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Causa in D. 44,4,2,3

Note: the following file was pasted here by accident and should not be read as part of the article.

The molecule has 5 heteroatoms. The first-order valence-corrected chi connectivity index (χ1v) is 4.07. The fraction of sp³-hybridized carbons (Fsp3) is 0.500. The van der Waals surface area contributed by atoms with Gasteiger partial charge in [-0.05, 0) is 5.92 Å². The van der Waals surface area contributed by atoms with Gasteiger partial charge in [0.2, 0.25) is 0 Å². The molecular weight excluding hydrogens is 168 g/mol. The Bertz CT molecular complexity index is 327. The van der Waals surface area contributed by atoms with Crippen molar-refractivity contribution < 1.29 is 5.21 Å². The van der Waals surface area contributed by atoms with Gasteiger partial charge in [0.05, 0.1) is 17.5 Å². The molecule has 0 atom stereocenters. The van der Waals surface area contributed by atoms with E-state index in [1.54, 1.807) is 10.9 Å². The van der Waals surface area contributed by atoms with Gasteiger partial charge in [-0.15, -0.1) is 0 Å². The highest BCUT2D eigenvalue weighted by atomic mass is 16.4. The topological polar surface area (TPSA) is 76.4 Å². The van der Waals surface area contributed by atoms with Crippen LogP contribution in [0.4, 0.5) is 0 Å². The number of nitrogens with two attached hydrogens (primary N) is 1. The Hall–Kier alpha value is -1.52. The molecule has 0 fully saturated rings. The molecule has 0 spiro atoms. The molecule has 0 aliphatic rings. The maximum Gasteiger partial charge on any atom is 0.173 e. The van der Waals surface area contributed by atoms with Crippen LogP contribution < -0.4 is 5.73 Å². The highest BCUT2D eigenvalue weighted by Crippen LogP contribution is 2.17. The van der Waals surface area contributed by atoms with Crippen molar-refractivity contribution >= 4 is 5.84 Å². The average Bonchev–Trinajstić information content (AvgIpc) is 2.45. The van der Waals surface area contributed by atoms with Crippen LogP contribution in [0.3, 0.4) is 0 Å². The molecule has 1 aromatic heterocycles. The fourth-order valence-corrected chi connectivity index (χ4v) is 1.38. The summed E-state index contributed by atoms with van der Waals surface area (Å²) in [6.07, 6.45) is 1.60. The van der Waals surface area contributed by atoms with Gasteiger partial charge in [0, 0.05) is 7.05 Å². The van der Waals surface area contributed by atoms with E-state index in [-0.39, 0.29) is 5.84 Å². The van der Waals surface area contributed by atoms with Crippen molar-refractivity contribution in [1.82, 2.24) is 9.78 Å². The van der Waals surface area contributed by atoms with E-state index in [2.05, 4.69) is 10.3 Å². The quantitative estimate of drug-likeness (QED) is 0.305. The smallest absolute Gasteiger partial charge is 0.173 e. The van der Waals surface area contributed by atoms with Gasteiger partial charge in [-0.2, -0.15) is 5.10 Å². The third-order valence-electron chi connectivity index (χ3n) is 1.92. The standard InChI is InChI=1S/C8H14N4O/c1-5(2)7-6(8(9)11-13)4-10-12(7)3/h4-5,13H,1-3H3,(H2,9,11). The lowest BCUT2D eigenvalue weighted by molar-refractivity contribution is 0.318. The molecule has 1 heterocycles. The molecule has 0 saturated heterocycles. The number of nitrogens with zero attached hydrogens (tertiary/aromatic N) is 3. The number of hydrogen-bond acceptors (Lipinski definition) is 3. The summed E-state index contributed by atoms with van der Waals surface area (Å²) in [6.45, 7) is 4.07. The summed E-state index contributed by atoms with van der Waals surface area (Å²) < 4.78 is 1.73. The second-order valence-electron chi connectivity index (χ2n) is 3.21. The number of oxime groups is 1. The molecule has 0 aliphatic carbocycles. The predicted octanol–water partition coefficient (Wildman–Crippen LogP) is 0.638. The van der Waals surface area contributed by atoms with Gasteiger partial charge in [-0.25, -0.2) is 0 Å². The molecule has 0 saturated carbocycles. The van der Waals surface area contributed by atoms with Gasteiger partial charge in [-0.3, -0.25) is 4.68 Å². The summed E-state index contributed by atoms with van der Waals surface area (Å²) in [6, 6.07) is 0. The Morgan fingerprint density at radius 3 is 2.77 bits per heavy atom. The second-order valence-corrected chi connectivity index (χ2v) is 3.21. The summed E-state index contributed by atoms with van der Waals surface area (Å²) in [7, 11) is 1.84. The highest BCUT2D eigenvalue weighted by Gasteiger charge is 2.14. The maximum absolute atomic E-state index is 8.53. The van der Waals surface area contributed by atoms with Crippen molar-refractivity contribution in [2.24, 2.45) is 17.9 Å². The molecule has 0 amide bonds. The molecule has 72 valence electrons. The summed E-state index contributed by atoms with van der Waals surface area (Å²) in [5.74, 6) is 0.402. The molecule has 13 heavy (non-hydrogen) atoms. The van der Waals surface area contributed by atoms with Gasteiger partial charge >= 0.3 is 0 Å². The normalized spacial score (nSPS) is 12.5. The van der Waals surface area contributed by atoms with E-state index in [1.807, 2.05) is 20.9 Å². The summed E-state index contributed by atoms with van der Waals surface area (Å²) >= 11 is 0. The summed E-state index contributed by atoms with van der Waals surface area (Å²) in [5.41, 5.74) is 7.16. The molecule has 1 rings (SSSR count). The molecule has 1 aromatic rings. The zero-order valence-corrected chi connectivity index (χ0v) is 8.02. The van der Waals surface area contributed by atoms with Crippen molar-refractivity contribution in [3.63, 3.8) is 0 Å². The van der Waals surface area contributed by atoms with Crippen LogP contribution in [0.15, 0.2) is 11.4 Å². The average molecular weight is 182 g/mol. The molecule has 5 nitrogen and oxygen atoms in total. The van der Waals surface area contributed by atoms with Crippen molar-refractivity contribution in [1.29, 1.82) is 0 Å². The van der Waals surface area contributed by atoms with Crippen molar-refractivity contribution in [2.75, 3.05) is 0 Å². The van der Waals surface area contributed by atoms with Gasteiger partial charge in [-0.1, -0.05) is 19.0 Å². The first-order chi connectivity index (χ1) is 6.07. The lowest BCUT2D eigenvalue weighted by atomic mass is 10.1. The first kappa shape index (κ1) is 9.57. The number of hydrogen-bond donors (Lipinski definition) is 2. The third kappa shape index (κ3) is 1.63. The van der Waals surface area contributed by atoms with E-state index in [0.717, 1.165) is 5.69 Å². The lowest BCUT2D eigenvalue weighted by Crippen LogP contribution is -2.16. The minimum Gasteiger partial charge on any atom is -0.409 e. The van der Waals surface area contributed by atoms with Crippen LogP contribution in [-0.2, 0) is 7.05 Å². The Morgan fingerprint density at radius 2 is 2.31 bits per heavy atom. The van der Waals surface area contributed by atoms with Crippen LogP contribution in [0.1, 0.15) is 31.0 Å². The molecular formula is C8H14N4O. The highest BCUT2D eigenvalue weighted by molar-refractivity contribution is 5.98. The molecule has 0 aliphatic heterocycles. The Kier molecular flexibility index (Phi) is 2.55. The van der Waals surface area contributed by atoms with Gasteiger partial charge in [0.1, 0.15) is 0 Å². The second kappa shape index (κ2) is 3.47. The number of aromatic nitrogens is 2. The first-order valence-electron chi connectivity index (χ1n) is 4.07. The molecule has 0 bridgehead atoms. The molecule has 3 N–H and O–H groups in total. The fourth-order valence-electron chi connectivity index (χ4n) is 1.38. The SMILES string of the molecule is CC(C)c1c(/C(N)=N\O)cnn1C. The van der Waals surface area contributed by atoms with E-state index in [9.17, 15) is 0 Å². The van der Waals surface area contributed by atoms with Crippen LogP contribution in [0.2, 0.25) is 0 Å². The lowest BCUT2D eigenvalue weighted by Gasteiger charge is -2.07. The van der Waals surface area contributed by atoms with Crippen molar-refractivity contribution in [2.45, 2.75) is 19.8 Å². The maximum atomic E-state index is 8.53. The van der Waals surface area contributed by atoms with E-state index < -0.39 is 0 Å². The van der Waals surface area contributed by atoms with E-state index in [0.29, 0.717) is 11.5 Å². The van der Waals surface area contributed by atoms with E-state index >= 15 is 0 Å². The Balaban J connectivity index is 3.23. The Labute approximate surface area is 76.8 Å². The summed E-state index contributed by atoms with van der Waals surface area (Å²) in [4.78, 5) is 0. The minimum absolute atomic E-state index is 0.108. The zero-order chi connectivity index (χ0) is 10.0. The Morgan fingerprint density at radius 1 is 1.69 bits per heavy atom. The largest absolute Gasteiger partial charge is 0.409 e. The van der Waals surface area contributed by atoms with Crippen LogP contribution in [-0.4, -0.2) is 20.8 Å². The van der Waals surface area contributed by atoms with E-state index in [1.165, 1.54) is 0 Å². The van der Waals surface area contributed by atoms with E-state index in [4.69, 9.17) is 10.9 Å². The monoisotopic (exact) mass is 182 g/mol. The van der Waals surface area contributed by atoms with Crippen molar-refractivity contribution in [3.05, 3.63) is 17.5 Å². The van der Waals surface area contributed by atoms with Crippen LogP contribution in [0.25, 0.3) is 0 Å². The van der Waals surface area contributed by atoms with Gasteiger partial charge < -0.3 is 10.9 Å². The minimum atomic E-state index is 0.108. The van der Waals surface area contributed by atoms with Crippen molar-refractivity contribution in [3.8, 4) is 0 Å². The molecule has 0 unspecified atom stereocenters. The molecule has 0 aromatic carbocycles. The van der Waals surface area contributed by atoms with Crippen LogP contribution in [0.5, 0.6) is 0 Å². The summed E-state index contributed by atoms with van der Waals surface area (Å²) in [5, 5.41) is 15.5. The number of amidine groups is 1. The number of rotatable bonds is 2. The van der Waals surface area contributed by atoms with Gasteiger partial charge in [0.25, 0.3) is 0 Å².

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In Roman law, D. 44,4,2,3 is the reference-text for stipulation without cause. Causality is a characteristic feature of early-modern legal thinking, but it may seem alien to a text from the 3rd century A.D. Would it therefore be possible to understand that text without reading into it the stipulation without cause? If one looks for a single meaning of causa in all the passages of the Digest where the phrase appears, the term seems to have a complex significance, including both a law-suit, litigation, a legal act and a legal fact. In that light, D. 44,4,2,3 takes on another dimension, as the text explains a particular feature of the exceptio doli. This study may thus offer a caveat for differentiating, when reading a text of Roman law, between its original ancient use and its reception during the ius commune era.

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